Both of these instances of harassment by Allen's supervisors are repugnant. However, these two isolated instances, separated by over a year's time and involving different people, do not satisfy the requirement of "severe or pervasive conduct," Ellerth, 524 U.S. at ----, 118 S. Ct. at 2265 (emphasis added), that creates a hostile work environment. As the Supreme Court has long recognized, occasional utterances of racial epithets, although they engender offensive feelings in an employee, would not sufficiently alter the terms and conditions of employment to violate Title VII. See Faragher, 524 U.S. at ----, 118 S. Ct. at 2283 (quoting Rogers v. EEOC, 454 F.2d 234, 238 (5th Cir. 1971), cert. denied, 406 U.S. 957, 92 S. Ct. 2058, 32 L. Ed. 2d 343 (1972)); Harris v. Forklift Sys., Inc., 510 U.S. 17, 21, 114 S. Ct. 367, 126 L. Ed. 2d 295 (1993) (same); Meritor Savings Bank, 477 U.S. at 67, 106 S. Ct. 2399 (same); see also Erebia v. Chrysler Plastic Prods. Corp., 772 F.2d 1250, 1254 (6th Cir. 1985) ("Courts addressing claims of hostile working environment have emphasized that incidents of racial slurs must be more than sporadic ...."), cert. denied, 475 U.S. 1015, 106 S. Ct. 1197, 89 L. Ed. 2d 311 (1986); Faragher, 524 U.S. at ----, 118 S. Ct. at 2283 (approving Second Circuit cases which stated that "incidents of environmental sexual harassment 'must be more than episodic; they must be sufficiently continuous and concerted in order to be deemed pervasive' " (citations omitted)); id. ("We directed courts to determine whether an environment is sufficiently hostile or abusive by 'looking at all the circumstances,' including the 'frequency of the discriminatory conduct; its severity; whether it is physically threatening or humiliating, or a mere offensive utterance; and whether it unreasonably interferes with an employee's work performance.' " (quoting Harris, 510 U.S. at 23, 114 S. Ct. 367)). But see Davis, 858 F.2d at 349 ("Drawing a distinction between 'isolated incidents' and a 'pattern of harassment' does not advance the analysis; the plaintiff need not prove that the instances of alleged harassment were related in either time or type."). Accordingly, I would affirm the district court's grant of summary judgment.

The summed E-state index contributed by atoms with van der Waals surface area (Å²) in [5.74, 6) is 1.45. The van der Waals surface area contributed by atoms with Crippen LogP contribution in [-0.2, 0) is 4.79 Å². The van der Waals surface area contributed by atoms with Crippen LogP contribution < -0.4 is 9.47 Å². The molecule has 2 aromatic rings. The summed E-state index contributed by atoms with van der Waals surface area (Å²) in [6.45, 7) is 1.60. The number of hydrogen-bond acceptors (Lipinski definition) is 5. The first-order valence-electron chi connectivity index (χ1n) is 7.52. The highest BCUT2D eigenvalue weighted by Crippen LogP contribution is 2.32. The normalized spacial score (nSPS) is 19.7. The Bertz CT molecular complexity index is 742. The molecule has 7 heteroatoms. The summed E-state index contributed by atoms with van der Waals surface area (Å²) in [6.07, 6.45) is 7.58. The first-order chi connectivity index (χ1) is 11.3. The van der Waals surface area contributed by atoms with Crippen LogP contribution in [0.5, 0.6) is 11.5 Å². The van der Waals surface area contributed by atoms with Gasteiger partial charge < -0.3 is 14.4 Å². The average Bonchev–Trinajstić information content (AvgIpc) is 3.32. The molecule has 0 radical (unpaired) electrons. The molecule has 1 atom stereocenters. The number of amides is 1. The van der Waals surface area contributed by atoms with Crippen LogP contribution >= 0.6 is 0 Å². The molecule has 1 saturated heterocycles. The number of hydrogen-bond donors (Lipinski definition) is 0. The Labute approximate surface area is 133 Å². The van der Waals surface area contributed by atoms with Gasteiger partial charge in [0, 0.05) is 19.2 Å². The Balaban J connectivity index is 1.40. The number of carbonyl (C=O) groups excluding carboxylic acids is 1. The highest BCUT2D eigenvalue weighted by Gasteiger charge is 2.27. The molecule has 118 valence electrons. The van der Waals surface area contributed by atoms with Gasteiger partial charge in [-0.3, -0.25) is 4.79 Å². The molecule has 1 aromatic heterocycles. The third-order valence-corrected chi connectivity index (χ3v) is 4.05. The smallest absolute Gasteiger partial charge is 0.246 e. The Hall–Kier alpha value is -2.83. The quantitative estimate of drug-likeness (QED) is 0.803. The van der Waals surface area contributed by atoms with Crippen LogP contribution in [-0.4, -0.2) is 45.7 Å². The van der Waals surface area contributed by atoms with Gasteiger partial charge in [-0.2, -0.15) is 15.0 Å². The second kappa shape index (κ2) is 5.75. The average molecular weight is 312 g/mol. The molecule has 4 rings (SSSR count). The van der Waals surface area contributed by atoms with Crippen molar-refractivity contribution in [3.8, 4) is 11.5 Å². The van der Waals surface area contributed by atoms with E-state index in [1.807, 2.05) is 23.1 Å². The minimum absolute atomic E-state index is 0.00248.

The majority cites other allegations which it believes, when combined with those discussed above, sufficiently show severe or pervasive supervisor harassment warranting reversal of the district court. I cannot agree, however, that these other allegations support the majority's position.
First, the majority notes that "Bailey, another of Allen's supervisors, allegedly was informed by his supervisors not to allow Allen to serve as acting-sergeant when a sergeant was not present on the shift, although less experienced white officers were permitted to do so." Maj. Op. at 411.3 Allen's deposition testimony concerning this allegation does not indicate that his supervisor was specifically told not to allow Allen to serve as acting-sergeant. Rather, it states that ARUM Hilton wrote a list of names in the log book, per the instruction of RUM Bailey, indicating who should be chosen to serve as acting-sergeant when one was needed, and that the names listed were those of white officers. There could be any number of non-race based reasons why Allen was not also listed, such as poor job performance. In fact, Allen admitted that before Hilton's notation in the log book, he had served as acting-sergeant, J.A. at 40 (Allen Dep. at 47), thus strongly indicating that some factor other than his race accounted for his not being included this time. Finally, while this allegation might amount to the beginning of a prima facie case for disparate treatment, it hardly indicates severe or pervasive racial harassment.